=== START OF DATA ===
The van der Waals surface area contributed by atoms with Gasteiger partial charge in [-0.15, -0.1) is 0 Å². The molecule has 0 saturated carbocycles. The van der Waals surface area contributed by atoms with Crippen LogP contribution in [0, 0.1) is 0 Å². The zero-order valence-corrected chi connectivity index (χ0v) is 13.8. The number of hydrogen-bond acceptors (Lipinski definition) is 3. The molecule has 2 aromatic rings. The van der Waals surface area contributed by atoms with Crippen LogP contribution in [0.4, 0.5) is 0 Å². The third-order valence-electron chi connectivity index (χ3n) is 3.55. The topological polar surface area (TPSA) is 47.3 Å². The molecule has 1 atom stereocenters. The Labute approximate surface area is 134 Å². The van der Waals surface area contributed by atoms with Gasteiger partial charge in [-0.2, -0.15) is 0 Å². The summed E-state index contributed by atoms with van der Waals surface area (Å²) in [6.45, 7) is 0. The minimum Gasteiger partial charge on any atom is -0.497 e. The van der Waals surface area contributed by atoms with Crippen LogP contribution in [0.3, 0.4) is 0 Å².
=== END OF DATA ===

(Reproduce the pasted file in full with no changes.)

The van der Waals surface area contributed by atoms with Gasteiger partial charge in [-0.15, -0.1) is 0 Å². The molecule has 0 saturated carbocycles. The van der Waals surface area contributed by atoms with Crippen LogP contribution in [0, 0.1) is 0 Å². The zero-order valence-corrected chi connectivity index (χ0v) is 13.8. The number of hydrogen-bond acceptors (Lipinski definition) is 3. The molecule has 2 aromatic rings. The van der Waals surface area contributed by atoms with Crippen LogP contribution in [0.4, 0.5) is 0 Å². The third-order valence-electron chi connectivity index (χ3n) is 3.55. The topological polar surface area (TPSA) is 47.3 Å². The molecule has 1 atom stereocenters. The Labute approximate surface area is 134 Å². The van der Waals surface area contributed by atoms with Gasteiger partial charge in [-0.2, -0.15) is 0 Å². The summed E-state index contributed by atoms with van der Waals surface area (Å²) in [6.45, 7) is 0. The minimum Gasteiger partial charge on any atom is -0.497 e. The van der Waals surface area contributed by atoms with Crippen LogP contribution in [0.3, 0.4) is 0 Å².